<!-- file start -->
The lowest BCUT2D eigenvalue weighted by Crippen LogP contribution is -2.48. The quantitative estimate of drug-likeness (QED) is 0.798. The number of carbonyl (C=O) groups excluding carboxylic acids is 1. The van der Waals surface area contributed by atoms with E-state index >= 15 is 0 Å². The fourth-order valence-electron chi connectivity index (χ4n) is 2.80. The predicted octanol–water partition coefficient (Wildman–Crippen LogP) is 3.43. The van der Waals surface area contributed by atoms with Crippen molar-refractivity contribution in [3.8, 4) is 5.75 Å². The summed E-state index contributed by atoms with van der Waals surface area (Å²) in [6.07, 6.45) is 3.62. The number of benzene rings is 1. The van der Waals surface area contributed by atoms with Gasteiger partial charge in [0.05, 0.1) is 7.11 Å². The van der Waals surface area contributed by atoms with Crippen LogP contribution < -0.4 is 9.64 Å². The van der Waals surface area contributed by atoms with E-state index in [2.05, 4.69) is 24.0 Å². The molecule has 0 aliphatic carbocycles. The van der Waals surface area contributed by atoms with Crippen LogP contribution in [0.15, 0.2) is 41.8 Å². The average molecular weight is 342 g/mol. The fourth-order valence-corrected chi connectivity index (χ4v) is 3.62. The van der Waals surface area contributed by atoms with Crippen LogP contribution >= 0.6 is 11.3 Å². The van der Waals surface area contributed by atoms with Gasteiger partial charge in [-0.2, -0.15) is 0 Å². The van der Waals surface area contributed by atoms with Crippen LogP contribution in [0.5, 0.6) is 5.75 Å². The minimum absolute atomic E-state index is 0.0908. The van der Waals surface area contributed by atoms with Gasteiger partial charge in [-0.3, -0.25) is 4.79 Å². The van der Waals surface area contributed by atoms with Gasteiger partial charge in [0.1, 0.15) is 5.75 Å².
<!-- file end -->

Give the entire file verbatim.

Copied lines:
The lowest BCUT2D eigenvalue weighted by Crippen LogP contribution is -2.48. The quantitative estimate of drug-likeness (QED) is 0.798. The number of carbonyl (C=O) groups excluding carboxylic acids is 1. The van der Waals surface area contributed by atoms with E-state index >= 15 is 0 Å². The fourth-order valence-electron chi connectivity index (χ4n) is 2.80. The predicted octanol–water partition coefficient (Wildman–Crippen LogP) is 3.43. The van der Waals surface area contributed by atoms with Crippen molar-refractivity contribution in [3.8, 4) is 5.75 Å². The summed E-state index contributed by atoms with van der Waals surface area (Å²) in [6.07, 6.45) is 3.62. The number of benzene rings is 1. The van der Waals surface area contributed by atoms with Gasteiger partial charge in [0.05, 0.1) is 7.11 Å². The van der Waals surface area contributed by atoms with Crippen LogP contribution < -0.4 is 9.64 Å². The van der Waals surface area contributed by atoms with E-state index in [2.05, 4.69) is 24.0 Å². The molecule has 0 aliphatic carbocycles. The van der Waals surface area contributed by atoms with Crippen LogP contribution in [0.15, 0.2) is 41.8 Å². The average molecular weight is 342 g/mol. The fourth-order valence-corrected chi connectivity index (χ4v) is 3.62. The van der Waals surface area contributed by atoms with Crippen LogP contribution >= 0.6 is 11.3 Å². The van der Waals surface area contributed by atoms with Gasteiger partial charge in [-0.2, -0.15) is 0 Å². The van der Waals surface area contributed by atoms with Crippen LogP contribution in [0.5, 0.6) is 5.75 Å². The minimum absolute atomic E-state index is 0.0908. The van der Waals surface area contributed by atoms with Gasteiger partial charge in [-0.3, -0.25) is 4.79 Å². The van der Waals surface area contributed by atoms with Gasteiger partial charge in [0.1, 0.15) is 5.75 Å².